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Principal Investigator
Erikka Loftfield
Ph.D., M.P.H.
National Cancer Institute
Position Title
Research Fellow (transitioning to Stadtman Tenure Track Investigator)
About this CDAS Project
IDATA (Learn more about this study)
Project ID
Initial CDAS Request Approval
Dec 11, 2020
Dietary biomarker development in the Interactive Diet and Activity Tracking in AARP Study
Metabolomics has tremendous potential to identify biomarkers that could improve dietary assessment, clarify contributions of diet to cancer and other chronic diseases, and identify underlying mechanisms. An increasing number of cross-sectional studies have explored the associations of dietary patterns, food group, food items, and food components, typically estimated using food frequency questionnaires (FFQs), with metabolites using an untargeted metabolomics approach. These studies have identified potential novel biomarkers of exposure (e.g. trigonelline for coffee) and response (e.g., 2-hydroxy-3-methylbutyric acid for alcohol) to habitual dietary intake as well as strong associations between prediagnostic levels of diet-related metabolites and disease outcomes. However, prior studies have not addressed important sources of measurement error in either dietary intake or metabolite data. Therefore, we propose a rigorous dietary biomarker discovery study that 1) combines data from multiple dietary assessment methods, using the NCI method, to account for measurement error and estimate usual dietary intake and 2) uses samples collected from the same individual six months apart to account for temporal variability in metabolite levels. To identify candidate biomarkers of a priori dietary factors including, dietary pattern metrics (e.g., HEI for diet quality and NOVA for ultra-processed diet), food groups (e.g., meat, fish and grains), food items (e.g., coffee), and food components (e.g., fiber and macronutrients), we will conduct an untargeted metabolomics analysis of blood and urine samples within the iData Study. In brief, we will include all participants who provided baseline and six-month serum, 24-hour urine, and first morning void (FMV) urine samples (n~800). We will use the Metabolon® untargeted platform to measure more than 1000 small molecules (<1 kilodalton), which are collectively referred to as “metabolites” but include both parent compounds and their downstream metabolic products. This platform employs ultra-high-performance liquid chromatography (UPLC) with tandem mass spectrometry (MS/MS) to separate compounds and measure their spectral peaks; it covers a broad range of metabolites and metabolic pathways including endogenously derived amino acids, carbohydrates, lipids, cofactors and vitamins, intermediates of energy metabolism as well as xenobiotics derived from exogenous sources such as food or drugs. We will use LASSO regression to identify metabolites in serum and urine samples that are associated with a given dietary factor. We will also calculate intraclass correlation coefficients (ICC) to estimate the intra-individual variability over six months for serum and urinary metabolites. These six-month ICCs will be used to estimate the number of cases required for nested case-control studies within established cohorts with biobanked blood or urine samples and to inform biospecimen collections in future prospective cohort studies. We will also conduct analyses exploring metabolite associations with the oral microbiota as well as potential diet-metabolite-microbiome interactions. Finally, this complete case metabolomics analysis of serum and urine samples will be a valuable resource for the broader scientific community that can be used to study other exposures (e.g., obesity and physical activity) that were assessed as a part of the iData Study.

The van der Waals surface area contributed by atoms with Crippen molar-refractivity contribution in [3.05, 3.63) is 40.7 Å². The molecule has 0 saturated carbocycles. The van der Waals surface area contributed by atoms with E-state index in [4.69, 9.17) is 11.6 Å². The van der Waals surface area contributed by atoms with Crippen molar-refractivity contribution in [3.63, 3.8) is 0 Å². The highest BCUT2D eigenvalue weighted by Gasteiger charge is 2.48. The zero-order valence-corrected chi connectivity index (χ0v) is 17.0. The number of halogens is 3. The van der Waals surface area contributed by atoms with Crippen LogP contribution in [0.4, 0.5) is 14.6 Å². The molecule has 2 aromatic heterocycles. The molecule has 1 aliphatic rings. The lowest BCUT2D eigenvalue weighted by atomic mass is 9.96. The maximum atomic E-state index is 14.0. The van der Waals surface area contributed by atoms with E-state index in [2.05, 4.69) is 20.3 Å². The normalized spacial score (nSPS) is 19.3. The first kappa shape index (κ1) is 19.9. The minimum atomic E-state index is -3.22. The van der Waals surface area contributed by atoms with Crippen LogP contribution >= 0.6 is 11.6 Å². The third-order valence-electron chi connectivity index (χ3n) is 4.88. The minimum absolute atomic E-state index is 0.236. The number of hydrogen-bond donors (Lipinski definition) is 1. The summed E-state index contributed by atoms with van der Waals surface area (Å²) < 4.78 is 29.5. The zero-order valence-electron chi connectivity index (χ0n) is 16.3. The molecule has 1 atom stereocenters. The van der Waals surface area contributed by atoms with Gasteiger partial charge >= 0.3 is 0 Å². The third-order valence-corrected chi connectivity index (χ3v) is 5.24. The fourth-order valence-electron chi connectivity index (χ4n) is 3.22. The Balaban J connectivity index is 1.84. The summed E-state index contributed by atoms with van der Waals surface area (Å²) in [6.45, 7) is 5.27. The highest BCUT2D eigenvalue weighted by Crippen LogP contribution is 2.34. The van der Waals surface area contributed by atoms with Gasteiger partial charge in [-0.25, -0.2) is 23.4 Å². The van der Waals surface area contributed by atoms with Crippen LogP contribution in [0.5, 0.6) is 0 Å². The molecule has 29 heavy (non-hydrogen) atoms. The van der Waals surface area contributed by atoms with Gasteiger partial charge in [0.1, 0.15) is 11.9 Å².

In this study, we aim to:

• Identify robust biomarkers of usual diet using serum, 24-hour urine, and spot urine (FMV) collected six months apart from the participants in the iDATA study who have detailed dietary data collected by FFQ, 24-hour dietary recall, and food records;
• Determine six-month intra-individual variability across all measured metabolites to better estimate sample size for epidemiological studies with and without serial biospecimen collections;
• Ascertain whether metabolite measures in spot urine, which is more easily collected in large population-based studies, are reflective of those in 24-hour urine;
• Evaluate associations of serum and urinary metabolites with the oral microbiota.

The proposed analyses are expected to discover novel biomarkers of usual diet that will inform future targeted analyses of candidate dietary biomarkers and advance our understanding of the role of diet in cancer etiology.


Erikka Loftfield (National Cancer Institute)
Rashmi Sinha (National Cancer Institute)
Neal Freedman (National Cancer Institute)
Josh Sampson (National Cancer Institute)
Emily Vogtmann (National Cancer Institute)